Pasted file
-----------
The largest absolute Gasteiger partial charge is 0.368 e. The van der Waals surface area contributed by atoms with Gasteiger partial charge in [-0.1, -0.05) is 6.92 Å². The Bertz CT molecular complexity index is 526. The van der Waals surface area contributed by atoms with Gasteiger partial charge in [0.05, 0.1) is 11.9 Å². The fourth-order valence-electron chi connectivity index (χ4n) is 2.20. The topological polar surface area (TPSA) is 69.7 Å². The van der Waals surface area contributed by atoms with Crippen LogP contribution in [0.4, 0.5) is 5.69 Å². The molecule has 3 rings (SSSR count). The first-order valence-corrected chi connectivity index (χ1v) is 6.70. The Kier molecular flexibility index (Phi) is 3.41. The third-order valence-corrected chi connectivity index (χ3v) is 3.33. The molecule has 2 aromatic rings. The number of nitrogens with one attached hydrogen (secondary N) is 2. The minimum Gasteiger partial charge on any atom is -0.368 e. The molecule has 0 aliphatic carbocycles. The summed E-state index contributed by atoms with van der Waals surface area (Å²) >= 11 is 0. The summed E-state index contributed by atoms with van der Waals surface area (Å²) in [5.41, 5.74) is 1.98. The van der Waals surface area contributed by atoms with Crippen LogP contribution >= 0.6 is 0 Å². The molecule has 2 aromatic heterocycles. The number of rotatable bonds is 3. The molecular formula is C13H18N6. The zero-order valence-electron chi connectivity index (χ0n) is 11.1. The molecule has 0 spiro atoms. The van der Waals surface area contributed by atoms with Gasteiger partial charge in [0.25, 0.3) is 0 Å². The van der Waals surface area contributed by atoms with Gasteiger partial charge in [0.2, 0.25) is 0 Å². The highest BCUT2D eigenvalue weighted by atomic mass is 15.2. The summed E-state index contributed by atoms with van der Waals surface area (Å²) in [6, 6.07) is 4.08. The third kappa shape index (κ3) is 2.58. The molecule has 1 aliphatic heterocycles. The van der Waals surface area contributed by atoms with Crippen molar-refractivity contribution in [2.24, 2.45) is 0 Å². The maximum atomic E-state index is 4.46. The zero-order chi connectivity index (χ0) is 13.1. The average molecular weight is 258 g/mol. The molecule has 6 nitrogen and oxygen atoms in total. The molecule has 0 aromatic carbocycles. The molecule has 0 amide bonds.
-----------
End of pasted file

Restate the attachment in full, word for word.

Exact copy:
The largest absolute Gasteiger partial charge is 0.368 e. The van der Waals surface area contributed by atoms with Gasteiger partial charge in [-0.1, -0.05) is 6.92 Å². The Bertz CT molecular complexity index is 526. The van der Waals surface area contributed by atoms with Gasteiger partial charge in [0.05, 0.1) is 11.9 Å². The fourth-order valence-electron chi connectivity index (χ4n) is 2.20. The topological polar surface area (TPSA) is 69.7 Å². The van der Waals surface area contributed by atoms with Crippen LogP contribution in [0.4, 0.5) is 5.69 Å². The molecule has 3 rings (SSSR count). The first-order valence-corrected chi connectivity index (χ1v) is 6.70. The Kier molecular flexibility index (Phi) is 3.41. The third-order valence-corrected chi connectivity index (χ3v) is 3.33. The molecule has 2 aromatic rings. The number of nitrogens with one attached hydrogen (secondary N) is 2. The minimum Gasteiger partial charge on any atom is -0.368 e. The molecule has 0 aliphatic carbocycles. The summed E-state index contributed by atoms with van der Waals surface area (Å²) >= 11 is 0. The summed E-state index contributed by atoms with van der Waals surface area (Å²) in [5.41, 5.74) is 1.98. The van der Waals surface area contributed by atoms with Crippen LogP contribution >= 0.6 is 0 Å². The molecule has 2 aromatic heterocycles. The number of rotatable bonds is 3. The molecular formula is C13H18N6. The zero-order valence-electron chi connectivity index (χ0n) is 11.1. The molecule has 0 spiro atoms. The van der Waals surface area contributed by atoms with Gasteiger partial charge in [0.25, 0.3) is 0 Å². The van der Waals surface area contributed by atoms with Gasteiger partial charge in [0.2, 0.25) is 0 Å². The highest BCUT2D eigenvalue weighted by atomic mass is 15.2. The summed E-state index contributed by atoms with van der Waals surface area (Å²) in [6, 6.07) is 4.08. The third kappa shape index (κ3) is 2.58. The molecule has 1 aliphatic heterocycles. The van der Waals surface area contributed by atoms with Crippen molar-refractivity contribution in [2.24, 2.45) is 0 Å². The maximum atomic E-state index is 4.46. The zero-order chi connectivity index (χ0) is 13.1. The average molecular weight is 258 g/mol. The molecule has 6 nitrogen and oxygen atoms in total. The molecule has 0 aromatic carbocycles. The molecule has 0 amide bonds.